So far in 2016, major media outlets like BuzzFeed, CNN and The Washington Post have all built news messaging bots. Publishers have started experimenting with this technology due to evidence that more people are using major chat apps like WhatsApp and Facebook Messenger than other top social media networks. If publishers don’t start trying to disseminate their content via messaging apps, they may eventually see a drop in readership, the reasoning goes.
Politibot, a messaging service that debuted by delivering news, data visualizations and analysis about Spain’s 2016 elections via Telegram, is one example of this news bot experimentation. The bot is currently delivering Spanish-language visualizations about the 2016 U.S. presidential election.
IJNet spoke with journalist Eduardo Suarez, a Univision freelancer who helped build Politibot, about his advice for journalists interested in designing and building bots.
Before building a bot, know your audience
One of the inspirations for Politibot was Quartz’s app. Suarez wanted to build a messaging service that, like the Quartz app, delivered the news in a casual tone, but he didn’t want to invest time and resources into building an entire app. He also wanted to build a messaging bot on a platform that lots of people were already using, but Spain’s most popular messaging service, WhatsApp, does not allow bots.
Instead, Suarez and a team of five people — including a sociologist, two data journalists and two developers — identified a niche audience they could target. Suarez knew that many people who worked in Spanish politics — from campaign advisers to analysts to canvassers — were already using Telegram as their preferred messaging app.
“It was a platform where we already had an audience,” Suarez said. “It wasn’t very large, but it was an audience that was very interested in politics.”
Thus, they decided to build Politibot for Telegram rather than Facebook Messenger and launch the bot on June 9 — the beginning of the Spanish general election campaign. In order to hook additional readers, that same day Politibot provided subscribers with an analysis of likely voting patterns based on one of Spain’s most important sociological studies.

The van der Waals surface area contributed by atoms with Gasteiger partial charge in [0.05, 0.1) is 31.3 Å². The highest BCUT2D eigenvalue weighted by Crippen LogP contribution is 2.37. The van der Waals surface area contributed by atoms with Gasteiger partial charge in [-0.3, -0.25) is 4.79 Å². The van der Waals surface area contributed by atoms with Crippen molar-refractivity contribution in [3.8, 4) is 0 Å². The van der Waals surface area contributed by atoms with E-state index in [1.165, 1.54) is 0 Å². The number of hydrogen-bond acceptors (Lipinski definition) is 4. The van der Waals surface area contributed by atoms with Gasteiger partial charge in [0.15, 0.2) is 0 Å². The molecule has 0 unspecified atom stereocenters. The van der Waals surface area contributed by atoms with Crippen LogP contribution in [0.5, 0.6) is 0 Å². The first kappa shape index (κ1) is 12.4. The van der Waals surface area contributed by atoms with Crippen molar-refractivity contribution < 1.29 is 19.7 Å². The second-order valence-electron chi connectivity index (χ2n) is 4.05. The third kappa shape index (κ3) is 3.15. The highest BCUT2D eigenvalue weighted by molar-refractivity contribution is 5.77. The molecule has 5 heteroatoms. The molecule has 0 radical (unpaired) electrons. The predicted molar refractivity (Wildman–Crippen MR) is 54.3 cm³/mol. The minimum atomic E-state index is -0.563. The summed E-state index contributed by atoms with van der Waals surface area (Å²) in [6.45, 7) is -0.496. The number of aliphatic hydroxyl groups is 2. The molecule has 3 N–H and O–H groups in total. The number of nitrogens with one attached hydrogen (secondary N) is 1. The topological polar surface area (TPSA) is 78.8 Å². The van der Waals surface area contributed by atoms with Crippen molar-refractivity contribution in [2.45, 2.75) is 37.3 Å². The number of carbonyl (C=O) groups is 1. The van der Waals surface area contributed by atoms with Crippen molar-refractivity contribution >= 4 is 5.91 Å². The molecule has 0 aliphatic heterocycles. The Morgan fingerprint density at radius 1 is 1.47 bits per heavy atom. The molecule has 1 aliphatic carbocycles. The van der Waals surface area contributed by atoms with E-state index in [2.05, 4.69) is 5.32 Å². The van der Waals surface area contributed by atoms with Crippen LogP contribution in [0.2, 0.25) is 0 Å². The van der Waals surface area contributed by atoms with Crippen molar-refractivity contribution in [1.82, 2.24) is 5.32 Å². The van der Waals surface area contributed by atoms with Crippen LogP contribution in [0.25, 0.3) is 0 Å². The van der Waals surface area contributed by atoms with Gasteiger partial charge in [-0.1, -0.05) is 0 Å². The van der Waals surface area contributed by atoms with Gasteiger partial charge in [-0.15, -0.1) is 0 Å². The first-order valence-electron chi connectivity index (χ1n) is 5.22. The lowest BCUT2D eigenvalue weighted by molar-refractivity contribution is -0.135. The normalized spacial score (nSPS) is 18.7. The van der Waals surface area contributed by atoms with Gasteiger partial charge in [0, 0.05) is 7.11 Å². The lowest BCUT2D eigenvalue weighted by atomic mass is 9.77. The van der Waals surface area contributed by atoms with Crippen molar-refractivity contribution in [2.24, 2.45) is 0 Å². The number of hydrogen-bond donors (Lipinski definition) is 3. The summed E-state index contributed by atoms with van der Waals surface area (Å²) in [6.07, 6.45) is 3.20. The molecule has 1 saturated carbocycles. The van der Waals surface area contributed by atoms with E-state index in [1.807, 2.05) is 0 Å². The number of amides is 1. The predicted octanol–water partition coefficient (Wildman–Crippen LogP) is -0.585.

“It was something valuable that we would give to the reader in exchange for them following us,” Suarez said. “Thinking of how to provide value to our readers was important from the beginning.”
Users did appear to find the content disseminated by Politibot useful — by the end of June, the bot had more than 8,000 subscribers, surpassing the developers’ expectations.
Give your bot personality
Suarez and the Politibot team invested significant time into designing a quirky personality for their bot, which included making Politibot a fan of Theodore Roosevelt.
“The first thing we did before anything else was think about what type of personality this bot was going to have,” Suarez said. “He’s a robot, but what type?”
Media consumers in Spain aren’t used to interacting with news bots, which is why the design team wanted to emphasize a “human connection” with Politibot.
“We wanted a humble robot,” Suarez added. “He’s a clumsy robot who doesn’t always respond well, but recognizes it. We wanted to be clear that no one should expect more than what we promised.”
Suarez said he believed that emphasizing humor in the bot’s design helped attract users.
“It’s been surprising,” Suarez said. “People have been showing it affection.”
Keep an eye on what comes next
The Politibot team discovered another unexpected use for their bot when they realized that every time they asked their users to respond to a survey question, they received an unusually high response rate.
This has inspired them to think of other ways they could use this survey data to create new content, Suarez told IJNet. If the team finds the resources and the time, they may experiment with creating a Facebook messaging bot.
“There’s lots of things we’d like to explore,” Suarez said.
Main image CC-licensed by Flickr via Peyri Herrera. Secondary image of Politibot courtesy of its website.